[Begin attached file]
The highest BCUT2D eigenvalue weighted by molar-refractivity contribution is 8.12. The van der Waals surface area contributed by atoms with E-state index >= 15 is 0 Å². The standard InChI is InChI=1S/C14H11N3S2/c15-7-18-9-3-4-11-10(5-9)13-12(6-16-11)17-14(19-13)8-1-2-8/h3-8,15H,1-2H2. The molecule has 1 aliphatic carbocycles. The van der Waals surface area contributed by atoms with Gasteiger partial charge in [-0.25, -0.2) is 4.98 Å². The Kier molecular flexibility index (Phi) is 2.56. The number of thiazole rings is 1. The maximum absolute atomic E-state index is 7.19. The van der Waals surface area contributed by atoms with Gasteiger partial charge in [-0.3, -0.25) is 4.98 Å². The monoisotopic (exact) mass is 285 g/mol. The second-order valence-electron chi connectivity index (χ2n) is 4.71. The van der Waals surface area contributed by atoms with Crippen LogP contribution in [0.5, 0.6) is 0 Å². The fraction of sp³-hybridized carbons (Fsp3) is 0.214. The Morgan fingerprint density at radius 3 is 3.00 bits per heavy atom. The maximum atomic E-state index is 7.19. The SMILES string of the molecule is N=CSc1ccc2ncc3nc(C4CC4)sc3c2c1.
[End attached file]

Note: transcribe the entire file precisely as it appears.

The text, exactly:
The highest BCUT2D eigenvalue weighted by molar-refractivity contribution is 8.12. The van der Waals surface area contributed by atoms with E-state index >= 15 is 0 Å². The standard InChI is InChI=1S/C14H11N3S2/c15-7-18-9-3-4-11-10(5-9)13-12(6-16-11)17-14(19-13)8-1-2-8/h3-8,15H,1-2H2. The molecule has 1 aliphatic carbocycles. The van der Waals surface area contributed by atoms with Gasteiger partial charge in [-0.25, -0.2) is 4.98 Å². The Kier molecular flexibility index (Phi) is 2.56. The number of thiazole rings is 1. The maximum absolute atomic E-state index is 7.19. The van der Waals surface area contributed by atoms with Gasteiger partial charge in [-0.3, -0.25) is 4.98 Å². The monoisotopic (exact) mass is 285 g/mol. The second-order valence-electron chi connectivity index (χ2n) is 4.71. The van der Waals surface area contributed by atoms with Crippen LogP contribution in [0.5, 0.6) is 0 Å². The fraction of sp³-hybridized carbons (Fsp3) is 0.214. The Morgan fingerprint density at radius 3 is 3.00 bits per heavy atom. The maximum atomic E-state index is 7.19. The SMILES string of the molecule is N=CSc1ccc2ncc3nc(C4CC4)sc3c2c1.